Spring is in the air and along with the daffodils, demonstrations proliferated across the country yesterday.
Birmingham saw thousands march in support of Justice for the 21 and against terrorism, whilst in London an event that seemed to pass under the radar was also treated to a peaceful protest from Veterans and Patriots.
A conference named ‘Towards a United Ireland’ was held from 12pm at the TUC Headquarters on Great Russell Street where the keynote speaker was former Sinn Fein leader and alleged IRA commander, Gerry Adams, with support speakers including current SF leader Michelle O’Neill. What the TUC are doing hosting a meeting discussing sovereignty of a part of the UK baffles me as their remit is to be an umbrella group for trade unions, whose job is to support their members’ rights in the workplace, not interfering in politics.
Adams is also a highly controversial figure given his past associations and as a result, a number of veterans decided to peacefully protest the event, supported by patriots from a number of groups.
I arrived just after 12pm when the attendees had already entered the building – a large presence was outside handing out leaflets about injustice towards our Armed Forces veterans in the province, many of whom are now seeing cases that were investigated and closed in the 1970s re-opened whilst IRA members who killed innocent civilians were pardoned under The Good Friday Agreement.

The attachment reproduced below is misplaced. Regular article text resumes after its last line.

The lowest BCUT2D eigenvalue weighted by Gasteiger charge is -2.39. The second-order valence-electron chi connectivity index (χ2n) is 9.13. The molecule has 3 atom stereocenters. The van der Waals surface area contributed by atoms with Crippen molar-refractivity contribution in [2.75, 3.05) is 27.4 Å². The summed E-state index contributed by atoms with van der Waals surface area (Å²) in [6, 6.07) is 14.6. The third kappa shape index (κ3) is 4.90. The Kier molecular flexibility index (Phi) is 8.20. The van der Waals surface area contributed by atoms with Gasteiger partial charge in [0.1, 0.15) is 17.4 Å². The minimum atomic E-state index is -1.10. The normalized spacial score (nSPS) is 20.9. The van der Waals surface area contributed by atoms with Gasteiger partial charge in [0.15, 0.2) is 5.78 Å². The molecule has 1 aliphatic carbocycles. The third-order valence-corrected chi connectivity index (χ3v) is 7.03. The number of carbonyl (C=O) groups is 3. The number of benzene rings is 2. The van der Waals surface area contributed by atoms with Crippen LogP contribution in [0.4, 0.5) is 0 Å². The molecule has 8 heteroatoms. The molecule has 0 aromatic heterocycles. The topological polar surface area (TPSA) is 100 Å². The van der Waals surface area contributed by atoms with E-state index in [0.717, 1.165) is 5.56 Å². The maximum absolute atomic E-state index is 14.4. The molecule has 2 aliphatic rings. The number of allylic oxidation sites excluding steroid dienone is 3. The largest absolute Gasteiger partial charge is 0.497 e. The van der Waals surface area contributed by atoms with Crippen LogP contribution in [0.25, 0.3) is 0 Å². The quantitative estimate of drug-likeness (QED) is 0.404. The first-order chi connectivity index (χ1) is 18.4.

Prominent were posters with Adams’ image alongside that of Jean McConville, a mother of 10 who was executed by the IRA for being ‘an informer’ – it is alleged that Adams authorised the killing and some of the veterans who were there who had flown in from Northern Ireland told me it was in reality because she had helped a wounded British soldier.
Other posters showed bloodied hands and placards had names of civilians, police officers and military who had been killed by the IRA with times and dates on them.
The gathering obviously had an effect on the speakers as Adams was smuggled in around the back rather than having to walk through the assembled peaceful demonstration at the front – a victory of sorts for those who came from across the UK to make their point.
By 12.30 it was obvious that no more people were coming through, so the protesters retired to various pubs and restaurants for lunch, agreeing to meet back at 4pm to catch the attendees on the way out.
None of the speakers were in evidence when we got back, but a number of conversations were had with people exiting the conference and putting across our point of view. The police presence was quite heavy and I was informed by one of the officers that there had been an issue around 15 minutes before our arrival, but I have no further information on that.
One thing that did strike me was the reaction of one of the event organisers towards us as she was putting equipment in the back of the sound van – “We love you lot”, she said with a sneer. It is a pity she doesn’t love the family of Jean McConville as much, an innocent woman executed by a bullet to the back of the head whose body was missing and therefore unable to be laid to rest for over 20 years by her grieving relatives.
(Articles reflect the views of the author, and not necessarily those of Luke Nash-Jones, The Red Pill Factory, or Make Britain Great Again.)